3.1 ppb or 0.0031 ppm
6.12 ppb or 0.00612 ppm
4.55 ppb or 0.00455 ppm
The average benzene concentration is:
4.59 ppb or 0.00459 ppm
Only one of the three samples had a concentration above the MCL of 0.005 ppm with the average benzene concentration below it.  Based on this, the EPA should have said that there is no known or expected risk to health associated with the benzene.  Instead the EPA states:
There is no MCL for hexane, propane, or ethane.  The MCL for toluene is 1 ppm.  All three samples were well below this.

This is the same thing as telling a Coke drinker about the phosphoric acid in their drink:
Phosphoric acid is corrosive.  Ingestion may produce burns to the lips, oral cavity, upper airway, esophagus and  possibly the digestive tract. Circulatory collapse. Unconsciousness, possibly death. (post)

Did the water pose an "Imminent and Substantial Endangerment" to public health?  Possibly.  Maybe because of the flammability of the methane, propane, and ethane found.  Flammability - based on flash point, flammable range, or percent LEL - was not determined by the EPA.

Is it possible that enough gas could form in the well?  I'm not sure about that.  The flammable range of methane is 5-15% in the air. (3).  Sampling of the air for LEL within the well would be required to make a flammability determination at the concentrations found.  The fact that the pumps locked up and effervescence was noticed makes further review necessary.

Flammability is the only potential "Imminent and Substantial Endangerment" situation that may be present.  The presence of "any" contaminants found fall below EPA's MCLs and should not have been mentioned as their level in the water presents "no known or expected risk to health."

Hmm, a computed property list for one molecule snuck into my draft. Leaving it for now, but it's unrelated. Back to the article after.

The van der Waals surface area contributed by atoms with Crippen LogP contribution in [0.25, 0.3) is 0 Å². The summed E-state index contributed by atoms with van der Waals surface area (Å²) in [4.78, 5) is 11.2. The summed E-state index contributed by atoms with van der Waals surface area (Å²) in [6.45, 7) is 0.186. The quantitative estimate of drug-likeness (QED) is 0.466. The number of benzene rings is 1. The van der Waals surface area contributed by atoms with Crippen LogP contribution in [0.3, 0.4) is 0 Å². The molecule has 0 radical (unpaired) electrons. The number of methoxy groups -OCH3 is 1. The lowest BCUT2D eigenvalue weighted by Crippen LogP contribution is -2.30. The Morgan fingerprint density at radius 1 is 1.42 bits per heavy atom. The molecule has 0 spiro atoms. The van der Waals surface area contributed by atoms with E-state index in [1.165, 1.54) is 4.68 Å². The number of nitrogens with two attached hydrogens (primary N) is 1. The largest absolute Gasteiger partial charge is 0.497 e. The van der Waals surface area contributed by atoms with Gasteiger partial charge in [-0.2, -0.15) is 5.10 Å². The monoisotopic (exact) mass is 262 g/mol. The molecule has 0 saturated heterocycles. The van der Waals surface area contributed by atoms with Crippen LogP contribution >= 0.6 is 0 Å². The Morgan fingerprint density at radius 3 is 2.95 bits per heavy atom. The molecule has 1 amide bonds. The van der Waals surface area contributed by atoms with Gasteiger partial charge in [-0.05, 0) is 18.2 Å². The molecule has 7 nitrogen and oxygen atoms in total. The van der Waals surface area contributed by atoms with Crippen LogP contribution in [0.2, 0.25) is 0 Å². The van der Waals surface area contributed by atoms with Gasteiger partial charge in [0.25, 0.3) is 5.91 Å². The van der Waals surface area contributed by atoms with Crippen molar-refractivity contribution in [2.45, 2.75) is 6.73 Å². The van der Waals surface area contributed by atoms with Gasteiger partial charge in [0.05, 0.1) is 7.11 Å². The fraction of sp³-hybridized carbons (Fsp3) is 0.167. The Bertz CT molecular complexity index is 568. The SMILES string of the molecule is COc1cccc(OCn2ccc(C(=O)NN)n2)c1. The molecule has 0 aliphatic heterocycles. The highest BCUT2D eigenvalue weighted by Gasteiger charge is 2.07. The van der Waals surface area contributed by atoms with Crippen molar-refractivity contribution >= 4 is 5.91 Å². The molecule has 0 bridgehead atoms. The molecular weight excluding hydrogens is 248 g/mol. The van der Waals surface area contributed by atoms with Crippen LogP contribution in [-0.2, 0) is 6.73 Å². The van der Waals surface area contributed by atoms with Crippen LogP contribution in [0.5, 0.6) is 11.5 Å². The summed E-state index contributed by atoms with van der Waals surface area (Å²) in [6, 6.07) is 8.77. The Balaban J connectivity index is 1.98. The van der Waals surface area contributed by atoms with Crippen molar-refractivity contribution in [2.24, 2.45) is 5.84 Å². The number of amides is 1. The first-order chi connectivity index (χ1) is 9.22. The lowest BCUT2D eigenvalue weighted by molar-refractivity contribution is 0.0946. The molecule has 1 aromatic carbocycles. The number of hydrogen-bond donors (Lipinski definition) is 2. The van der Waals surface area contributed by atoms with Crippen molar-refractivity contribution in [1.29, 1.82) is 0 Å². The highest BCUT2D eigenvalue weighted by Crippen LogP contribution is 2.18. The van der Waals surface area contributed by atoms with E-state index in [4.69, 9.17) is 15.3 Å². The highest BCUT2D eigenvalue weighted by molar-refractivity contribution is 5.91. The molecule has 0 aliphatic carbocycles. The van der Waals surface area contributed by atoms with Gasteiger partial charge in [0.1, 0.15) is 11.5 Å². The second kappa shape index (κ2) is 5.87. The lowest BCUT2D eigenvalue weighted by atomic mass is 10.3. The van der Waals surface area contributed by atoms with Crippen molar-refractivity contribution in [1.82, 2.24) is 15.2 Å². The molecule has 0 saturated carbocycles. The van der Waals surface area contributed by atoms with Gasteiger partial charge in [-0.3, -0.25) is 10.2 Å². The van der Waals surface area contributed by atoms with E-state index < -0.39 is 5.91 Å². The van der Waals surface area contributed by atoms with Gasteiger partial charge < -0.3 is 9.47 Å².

Rule number 1:  If the contaminants fall below the MCL do not identify them as a possible health concern, or as a health concern greater than what the dose would manifest. (Dogs)

Rule number 2: Do not describe health hazards associated with a chemical at a dose that is higher than what is actually found. (phosphoric acid)

Now, where was I?  Oh yeah, the Seven Deadly Sins...

Next Post: Seven Deadly Sins: I'm not seeing it.


Tuesday, August 23, 2011

Seven Deadly Sins: 22 years ago there was a problem.

Under the seven deadly sin of "The Safe Drinking Water Act" Earthwork's Renee Lewis Kosnik writes:
Unfortunately, the EPA’s findings are not consistent with the numerous personal accounts of those living in oil and gas patches around the country.  Peggy Hocutt and her husband retired to their house on the river in Jefferson County, Alabama. After years of mysterious ailments affecting everyone in the area and tap water that smelled of petroleum, Mrs. Hocutt had black, jellied grease coming out of her faucets. She and many of her neighbors also had cancer. The energy company hydraulically fracturing in that area and the state of Alabama refused to admit that their aquifer had been contaminated by fracking activities. Instead, the company refused to renew their land lease and evicted them from the property. They lost their physical and mental well being, as well as a forty-year investment in their retirement home.
What is interesting to me is that the paragraph before this states: